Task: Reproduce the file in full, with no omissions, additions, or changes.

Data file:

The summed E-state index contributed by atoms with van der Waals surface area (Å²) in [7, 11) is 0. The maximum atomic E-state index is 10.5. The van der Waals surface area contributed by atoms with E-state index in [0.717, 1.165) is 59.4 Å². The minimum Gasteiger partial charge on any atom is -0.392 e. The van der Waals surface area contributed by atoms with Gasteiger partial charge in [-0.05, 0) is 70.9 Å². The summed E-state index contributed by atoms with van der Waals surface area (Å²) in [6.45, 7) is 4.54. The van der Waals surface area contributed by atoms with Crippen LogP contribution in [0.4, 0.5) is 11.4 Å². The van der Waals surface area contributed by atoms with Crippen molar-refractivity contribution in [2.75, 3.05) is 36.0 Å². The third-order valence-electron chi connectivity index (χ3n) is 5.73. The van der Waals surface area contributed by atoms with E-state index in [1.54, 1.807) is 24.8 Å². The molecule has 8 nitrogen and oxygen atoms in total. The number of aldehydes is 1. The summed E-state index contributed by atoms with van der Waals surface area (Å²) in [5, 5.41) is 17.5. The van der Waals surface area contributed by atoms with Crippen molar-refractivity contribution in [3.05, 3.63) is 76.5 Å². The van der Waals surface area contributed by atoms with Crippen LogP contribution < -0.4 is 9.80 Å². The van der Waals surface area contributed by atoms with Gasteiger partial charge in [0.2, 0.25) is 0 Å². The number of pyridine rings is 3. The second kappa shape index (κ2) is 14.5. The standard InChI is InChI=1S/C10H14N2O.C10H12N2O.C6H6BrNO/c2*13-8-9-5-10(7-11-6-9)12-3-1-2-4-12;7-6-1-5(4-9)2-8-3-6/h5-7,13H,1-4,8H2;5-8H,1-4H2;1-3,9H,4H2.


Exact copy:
The summed E-state index contributed by atoms with van der Waals surface area (Å²) in [7, 11) is 0. The maximum atomic E-state index is 10.5. The van der Waals surface area contributed by atoms with E-state index in [0.717, 1.165) is 59.4 Å². The minimum Gasteiger partial charge on any atom is -0.392 e. The van der Waals surface area contributed by atoms with Gasteiger partial charge in [-0.05, 0) is 70.9 Å². The summed E-state index contributed by atoms with van der Waals surface area (Å²) in [6.45, 7) is 4.54. The van der Waals surface area contributed by atoms with Crippen LogP contribution in [0.4, 0.5) is 11.4 Å². The van der Waals surface area contributed by atoms with Crippen molar-refractivity contribution in [2.75, 3.05) is 36.0 Å². The third-order valence-electron chi connectivity index (χ3n) is 5.73. The van der Waals surface area contributed by atoms with E-state index in [1.54, 1.807) is 24.8 Å². The molecule has 8 nitrogen and oxygen atoms in total. The number of aldehydes is 1. The summed E-state index contributed by atoms with van der Waals surface area (Å²) in [5, 5.41) is 17.5. The van der Waals surface area contributed by atoms with Crippen molar-refractivity contribution in [3.05, 3.63) is 76.5 Å². The van der Waals surface area contributed by atoms with Crippen LogP contribution < -0.4 is 9.80 Å². The van der Waals surface area contributed by atoms with Gasteiger partial charge in [0.2, 0.25) is 0 Å². The number of pyridine rings is 3. The second kappa shape index (κ2) is 14.5. The standard InChI is InChI=1S/C10H14N2O.C10H12N2O.C6H6BrNO/c2*13-8-9-5-10(7-11-6-9)12-3-1-2-4-12;7-6-1-5(4-9)2-8-3-6/h5-7,13H,1-4,8H2;5-8H,1-4H2;1-3,9H,4H2.